They grow all of the raw materials for their spirits themselves, from Washington Navel oranges to several varieties of grapes. “The only ingredient we can’t grow is the sugar. Because we are certified Biodynamic, the closest source of BD sugar is in South America.” Marian Farms uses artisan methods to distill their Biodynamic® fruit into old-world style spirits. What begins with Biodynamic® farming, ends with exceptionally high-quality farmhouse spirits. “All by-products and waste products are recycled on the farm (mainly through composting). The greatest benefit is the control of quality and consistency.”


Embajador Tequila

The Garcia family operates roughly about 975 acres of 100% Blue Weber Agave, most of which is sold to other national brands. In 2010, they decided to start keeping a portion of that agave to launch their family brand, Embajador Tequila. Atotonilco, El Alto de Jalisco is a cooler, dry region with only 2 months out of the year where temperatures reach over 85 degrees Fahrenheit. Over the last 10 years, the red clay soil and cooler climate have combined to give their Highland Agaves those fruitful and floral tones that distinguish the region.


“Since agaves are an agricultural product, some of the challenge is maintaining consistency in our agaves. Weather is definitely a key factor. You never know what mother nature has in store during the winter and raining seasons,” sales manager and family member Andres Garcia says. Agave takes 8-10 years to be suitable for harvest in the highlands, which leaves plenty of opportunities for weather and outside factors to destroy the crops. “In the late 1990's, when a combination of fungus and bacteria invaded the agave, it caused a quarter of the region's crops to die. 2019 has been a solid promising year for our agaves. So far, we expect our agaves to continue on their path and we expect our current growing agaves to be one of our best fruitful and floral crops. Although, we still have about 4-5 years before we can harvest.”


The Embajador Tequila team understands what their agave needs to become truly exceptional, and how they can use it even after distillation to benefit themselves and others. “Agave fibers are very versatile, they have been used to make clothing, rope, and baskets. About 10% of our agave fibers are also given to local farmers to utilize as fertilizer.” They work to support their community, create high-quality craft tequila, and to make a difference through their business practices. “After the cooked agave fibers have given us the last drop of their sweet nectar, we send them to our biomass hurst boiler to produce energy for our distillery. We are gradually becoming a self sustaining distillery.”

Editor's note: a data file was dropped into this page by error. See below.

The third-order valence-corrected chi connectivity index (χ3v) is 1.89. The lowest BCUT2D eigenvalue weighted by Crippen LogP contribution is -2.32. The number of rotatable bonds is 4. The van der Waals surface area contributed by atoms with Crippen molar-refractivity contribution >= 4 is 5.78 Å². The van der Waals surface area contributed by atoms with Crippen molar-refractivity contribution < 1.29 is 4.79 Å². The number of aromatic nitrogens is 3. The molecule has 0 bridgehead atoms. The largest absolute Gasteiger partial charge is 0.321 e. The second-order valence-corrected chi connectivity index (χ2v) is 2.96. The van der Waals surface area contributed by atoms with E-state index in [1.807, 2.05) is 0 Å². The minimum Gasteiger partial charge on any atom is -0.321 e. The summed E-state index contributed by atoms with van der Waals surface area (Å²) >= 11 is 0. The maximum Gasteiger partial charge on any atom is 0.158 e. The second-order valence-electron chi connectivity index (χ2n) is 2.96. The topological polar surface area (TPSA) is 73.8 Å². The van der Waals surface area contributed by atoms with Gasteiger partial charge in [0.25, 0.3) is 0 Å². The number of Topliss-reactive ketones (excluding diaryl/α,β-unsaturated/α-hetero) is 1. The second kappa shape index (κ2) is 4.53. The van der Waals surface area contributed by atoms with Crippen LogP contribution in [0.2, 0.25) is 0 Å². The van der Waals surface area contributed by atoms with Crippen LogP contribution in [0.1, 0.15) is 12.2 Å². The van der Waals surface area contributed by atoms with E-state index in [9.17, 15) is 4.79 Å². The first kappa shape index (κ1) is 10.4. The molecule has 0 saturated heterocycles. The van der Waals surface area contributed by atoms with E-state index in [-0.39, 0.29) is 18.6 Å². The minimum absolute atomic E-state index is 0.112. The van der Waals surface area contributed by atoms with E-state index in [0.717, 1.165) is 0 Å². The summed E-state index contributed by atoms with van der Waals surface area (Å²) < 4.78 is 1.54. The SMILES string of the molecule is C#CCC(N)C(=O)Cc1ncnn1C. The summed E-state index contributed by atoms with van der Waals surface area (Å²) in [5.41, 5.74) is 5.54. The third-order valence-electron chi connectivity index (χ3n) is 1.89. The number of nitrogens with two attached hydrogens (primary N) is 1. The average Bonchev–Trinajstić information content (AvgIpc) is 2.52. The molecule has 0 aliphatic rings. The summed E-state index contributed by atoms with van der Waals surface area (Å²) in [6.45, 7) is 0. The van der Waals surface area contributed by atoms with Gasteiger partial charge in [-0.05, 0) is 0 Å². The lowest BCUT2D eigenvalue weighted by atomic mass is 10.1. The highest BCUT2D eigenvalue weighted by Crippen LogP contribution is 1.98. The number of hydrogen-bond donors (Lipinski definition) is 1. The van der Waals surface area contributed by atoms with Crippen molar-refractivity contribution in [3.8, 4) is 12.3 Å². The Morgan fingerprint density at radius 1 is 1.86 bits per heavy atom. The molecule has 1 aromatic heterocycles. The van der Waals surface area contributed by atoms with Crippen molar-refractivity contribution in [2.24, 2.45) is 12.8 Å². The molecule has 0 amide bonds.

“If it was easy, everyone would do it. We are proud to be a farmer owned and operated soil-to-sip distillery.” - Hayes Kelman, Boot Hill


Eau Claire Distillery 

Situated about 35 minutes southwest of Calgary, Eau Claire Distillery lives in the historic hamlet of Turner Valley. “Eau Claire is a handcrafted, small batch producer of an array of spirits, but our true raison d’etre is to produce world class whiskey.” Turner Valley has a checkered and illustrious past, one that heavily involves whiskey. To the east was a house of ‘ill repute,’ and to the west a general store. In the hills, there is an aptly named landmark called Whiskey Ridge that once hid moonshine stills. And finally, on the north end of town is the notorious street called Whiskey Row.


They chose Turner Valley as their home to be close to their ingredients, harvested from Alberta homestead farms. “Alberta is known as one of the best producers of barley and rye in the world, so it is only natural that we turn that agricultural gold into fine whiskies,” owner and founder David Farran explains. “If we ship our grain to Scotland to make scotch, why don’t we make it here at home? For the first time, now we do.” Eau Claire Distillery is located in the former Turner Valley Movie Theatre and Dance Hall, a building once used as a town hall, political rally centre, and community gathering spot. This location is not only interesting, but it is also conveniently situated in the foothills, making it easy to draw water from the Canadian Rockies, influencing the spirits’ flavours.